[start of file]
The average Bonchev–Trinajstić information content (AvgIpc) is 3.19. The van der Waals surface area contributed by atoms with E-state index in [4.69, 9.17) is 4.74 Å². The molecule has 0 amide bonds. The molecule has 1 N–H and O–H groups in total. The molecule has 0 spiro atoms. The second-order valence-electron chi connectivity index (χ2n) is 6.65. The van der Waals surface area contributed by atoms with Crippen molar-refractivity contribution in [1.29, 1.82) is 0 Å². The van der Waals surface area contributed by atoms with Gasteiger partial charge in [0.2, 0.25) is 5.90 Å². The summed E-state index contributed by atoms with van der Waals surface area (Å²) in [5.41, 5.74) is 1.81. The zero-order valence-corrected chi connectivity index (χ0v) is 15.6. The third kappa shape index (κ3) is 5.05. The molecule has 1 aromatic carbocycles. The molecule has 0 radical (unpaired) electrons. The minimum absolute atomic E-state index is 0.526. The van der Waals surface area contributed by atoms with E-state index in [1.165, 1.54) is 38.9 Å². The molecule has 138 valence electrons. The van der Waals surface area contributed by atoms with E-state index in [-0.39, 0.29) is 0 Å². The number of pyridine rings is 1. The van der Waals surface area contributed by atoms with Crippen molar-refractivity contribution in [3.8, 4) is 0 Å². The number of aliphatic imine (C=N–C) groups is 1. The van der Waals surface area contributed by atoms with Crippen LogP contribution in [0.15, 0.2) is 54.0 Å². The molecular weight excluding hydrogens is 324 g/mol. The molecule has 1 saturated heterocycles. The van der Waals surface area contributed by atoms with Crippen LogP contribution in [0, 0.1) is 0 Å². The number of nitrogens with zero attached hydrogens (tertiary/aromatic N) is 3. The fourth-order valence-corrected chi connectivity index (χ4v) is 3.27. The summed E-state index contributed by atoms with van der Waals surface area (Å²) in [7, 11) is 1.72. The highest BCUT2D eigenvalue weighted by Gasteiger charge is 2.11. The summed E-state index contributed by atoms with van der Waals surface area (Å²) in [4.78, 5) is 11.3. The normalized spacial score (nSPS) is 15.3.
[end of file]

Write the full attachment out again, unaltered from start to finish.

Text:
The average Bonchev–Trinajstić information content (AvgIpc) is 3.19. The van der Waals surface area contributed by atoms with E-state index in [4.69, 9.17) is 4.74 Å². The molecule has 0 amide bonds. The molecule has 1 N–H and O–H groups in total. The molecule has 0 spiro atoms. The second-order valence-electron chi connectivity index (χ2n) is 6.65. The van der Waals surface area contributed by atoms with Crippen molar-refractivity contribution in [1.29, 1.82) is 0 Å². The van der Waals surface area contributed by atoms with Gasteiger partial charge in [0.2, 0.25) is 5.90 Å². The summed E-state index contributed by atoms with van der Waals surface area (Å²) in [5.41, 5.74) is 1.81. The zero-order valence-corrected chi connectivity index (χ0v) is 15.6. The third kappa shape index (κ3) is 5.05. The molecule has 1 aromatic carbocycles. The molecule has 0 radical (unpaired) electrons. The minimum absolute atomic E-state index is 0.526. The van der Waals surface area contributed by atoms with E-state index in [1.165, 1.54) is 38.9 Å². The molecule has 138 valence electrons. The van der Waals surface area contributed by atoms with E-state index in [-0.39, 0.29) is 0 Å². The number of pyridine rings is 1. The van der Waals surface area contributed by atoms with Crippen molar-refractivity contribution in [3.8, 4) is 0 Å². The number of aliphatic imine (C=N–C) groups is 1. The van der Waals surface area contributed by atoms with Crippen LogP contribution in [0.15, 0.2) is 54.0 Å². The molecular weight excluding hydrogens is 324 g/mol. The molecule has 1 saturated heterocycles. The van der Waals surface area contributed by atoms with Crippen LogP contribution in [0, 0.1) is 0 Å². The number of nitrogens with zero attached hydrogens (tertiary/aromatic N) is 3. The fourth-order valence-corrected chi connectivity index (χ4v) is 3.27. The summed E-state index contributed by atoms with van der Waals surface area (Å²) in [7, 11) is 1.72. The highest BCUT2D eigenvalue weighted by Gasteiger charge is 2.11. The summed E-state index contributed by atoms with van der Waals surface area (Å²) in [4.78, 5) is 11.3. The normalized spacial score (nSPS) is 15.3.